Australian educational researchers continually produce world leading research findings that challenge the way we do things in schools and the way we approach schooling issues. Here are a few of the latest that might interest you.
NAPLAN is ruining childhood for Australian children
Australia’s national testing program in schools, NAPLAN, is damaging the way Australian children experience their childhood. It is subjecting them to “developmentally inappropriate expectations, pressure, stress” and the need for “precocious knowledge”. They are not getting “an innocent period free from adult responsibilities”. Instead, NAPLAN is exposing them “to the harsh realities” of adult political, economic and social life.
FROM A sociological analysis of Australia’s NAPLAN and My School Senate Inquiry submissions: the adultification of childhood?
Kellie Bousfield (firstname.lastname@example.org) Charles Sturt University
And Angela T. Ragusa (email@example.com ) Charles Sturt University
There is a better way to select prospective teachers than just by grade scores and interviews
There has been an over-reliance on grade scores and interview as methods for selecting prospective teachers. We suggest a model comprised of previous achievements, tests of ability and reasoning, self and social interaction. These are the best indicators on which to make good decisions when selecting candidates.
FROM Proposing a comprehensive model for identifying teaching candidates
BY University of Melbourne academics:-
Terry Bowles (firstname.lastname@example.org)
John Hattie (email@example.com)
Stephen Dinham (firstname.lastname@example.org)
Janet Scull (email@example.com)
Janet Clinton (firstname.lastname@example.org)
Improving school outcomes for Indigenous children is not as simple as getting them to attend school more often, as government reforms imply
Based on an analysis of the publicly available data reported on the ‘MySchool’ website, we find that reforms and policies around attendance have not and are unlikely to generate patterns of improved achievement.
FROM Does improving school level attendance lead to improved school level achievement? An empirical study of indigenous educational policy in Australia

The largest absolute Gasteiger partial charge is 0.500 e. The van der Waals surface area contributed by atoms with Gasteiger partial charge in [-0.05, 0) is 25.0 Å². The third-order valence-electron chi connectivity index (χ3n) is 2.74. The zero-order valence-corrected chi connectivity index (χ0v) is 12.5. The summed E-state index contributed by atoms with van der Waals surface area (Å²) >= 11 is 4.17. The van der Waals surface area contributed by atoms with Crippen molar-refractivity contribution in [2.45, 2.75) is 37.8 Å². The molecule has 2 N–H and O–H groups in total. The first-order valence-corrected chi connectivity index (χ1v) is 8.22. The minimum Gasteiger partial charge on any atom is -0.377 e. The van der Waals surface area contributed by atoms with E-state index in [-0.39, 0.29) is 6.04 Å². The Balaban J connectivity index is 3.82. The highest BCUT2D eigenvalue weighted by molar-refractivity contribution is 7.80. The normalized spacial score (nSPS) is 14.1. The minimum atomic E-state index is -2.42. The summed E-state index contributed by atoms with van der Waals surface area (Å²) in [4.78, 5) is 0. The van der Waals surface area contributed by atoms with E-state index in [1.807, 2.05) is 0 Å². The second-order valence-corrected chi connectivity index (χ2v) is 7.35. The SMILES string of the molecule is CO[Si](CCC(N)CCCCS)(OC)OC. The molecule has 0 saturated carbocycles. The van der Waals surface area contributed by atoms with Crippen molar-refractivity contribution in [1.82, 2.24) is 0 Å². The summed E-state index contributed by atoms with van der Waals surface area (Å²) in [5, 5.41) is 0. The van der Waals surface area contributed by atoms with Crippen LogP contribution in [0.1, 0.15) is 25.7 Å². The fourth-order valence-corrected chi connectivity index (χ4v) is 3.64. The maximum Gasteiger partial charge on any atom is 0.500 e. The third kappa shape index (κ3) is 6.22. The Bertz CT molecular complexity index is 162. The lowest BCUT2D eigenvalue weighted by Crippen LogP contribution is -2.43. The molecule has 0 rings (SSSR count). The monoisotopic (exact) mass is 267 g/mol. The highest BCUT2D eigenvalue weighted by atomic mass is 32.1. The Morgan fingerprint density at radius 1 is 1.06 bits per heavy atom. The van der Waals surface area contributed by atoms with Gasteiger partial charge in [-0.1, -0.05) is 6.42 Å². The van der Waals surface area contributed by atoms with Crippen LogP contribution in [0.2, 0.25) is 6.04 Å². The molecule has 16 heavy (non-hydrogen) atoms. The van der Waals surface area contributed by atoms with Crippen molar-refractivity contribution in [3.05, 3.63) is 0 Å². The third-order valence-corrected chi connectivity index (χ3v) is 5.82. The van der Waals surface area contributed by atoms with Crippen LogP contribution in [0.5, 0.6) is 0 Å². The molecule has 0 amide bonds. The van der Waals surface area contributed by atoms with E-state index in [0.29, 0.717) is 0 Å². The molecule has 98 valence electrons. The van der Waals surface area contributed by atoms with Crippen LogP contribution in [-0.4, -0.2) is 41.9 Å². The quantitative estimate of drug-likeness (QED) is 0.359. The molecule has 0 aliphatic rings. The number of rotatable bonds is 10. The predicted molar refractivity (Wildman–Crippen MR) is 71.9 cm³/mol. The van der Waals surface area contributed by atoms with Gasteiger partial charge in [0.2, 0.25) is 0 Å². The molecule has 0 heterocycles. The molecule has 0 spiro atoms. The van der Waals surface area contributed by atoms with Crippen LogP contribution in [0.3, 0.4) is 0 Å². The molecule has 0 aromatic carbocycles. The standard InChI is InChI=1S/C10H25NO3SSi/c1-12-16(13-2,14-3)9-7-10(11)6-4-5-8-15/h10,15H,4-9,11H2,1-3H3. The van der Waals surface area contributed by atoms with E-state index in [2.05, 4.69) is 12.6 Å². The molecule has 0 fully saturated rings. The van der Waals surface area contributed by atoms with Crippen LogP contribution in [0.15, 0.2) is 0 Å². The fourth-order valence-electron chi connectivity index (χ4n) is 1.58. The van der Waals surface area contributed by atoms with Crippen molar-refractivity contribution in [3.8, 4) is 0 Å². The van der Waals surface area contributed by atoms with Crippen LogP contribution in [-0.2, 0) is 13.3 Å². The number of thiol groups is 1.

James G. Ladwig (James.Ladwig@newcastle.edu.au) University of Newcastle
Alan Luke (email@example.com) Queensland University of Technology
Schools with the “least positive” school environments are not in remote parts of Australia (as might be expected) but in country towns
School climate and learning environments are related to student academic performance with urban schools having much more positive results than schools in towns and rural communities. Our findings show that students’ and principals’ perceptions of their school climate and learning environments are more positive in urban communities than in rural communities, but that the least positive environments are generally found in country towns rather than remote communities.
FROM How do school learning environments differ across Australia’s rural, regional and metropolitan communities?
Kevin Sullivan (Murdoch University)
Laura B. Perry (Murdoch University)
It is time to stop worrying about which device students should have and concentrate on how best to use technology in schools
If turning the ship was just dependent on having the technology available then we are way past that point, however, it is more likely to depend on our collective will to evolve the appropriate pedagogical understandings amongst our teachers, school leaders and communities. Only then will we get the return on many decades of investment in digital technologies in schools.
FROM Learning with portable digital devices in Australian schools: 20 years on!
C. Paul Newhouse (firstname.lastname@example.org) Edith Cowan University
Researchers if you would like your paper or book chapter to appear in Around The Traps please send it to email@example.com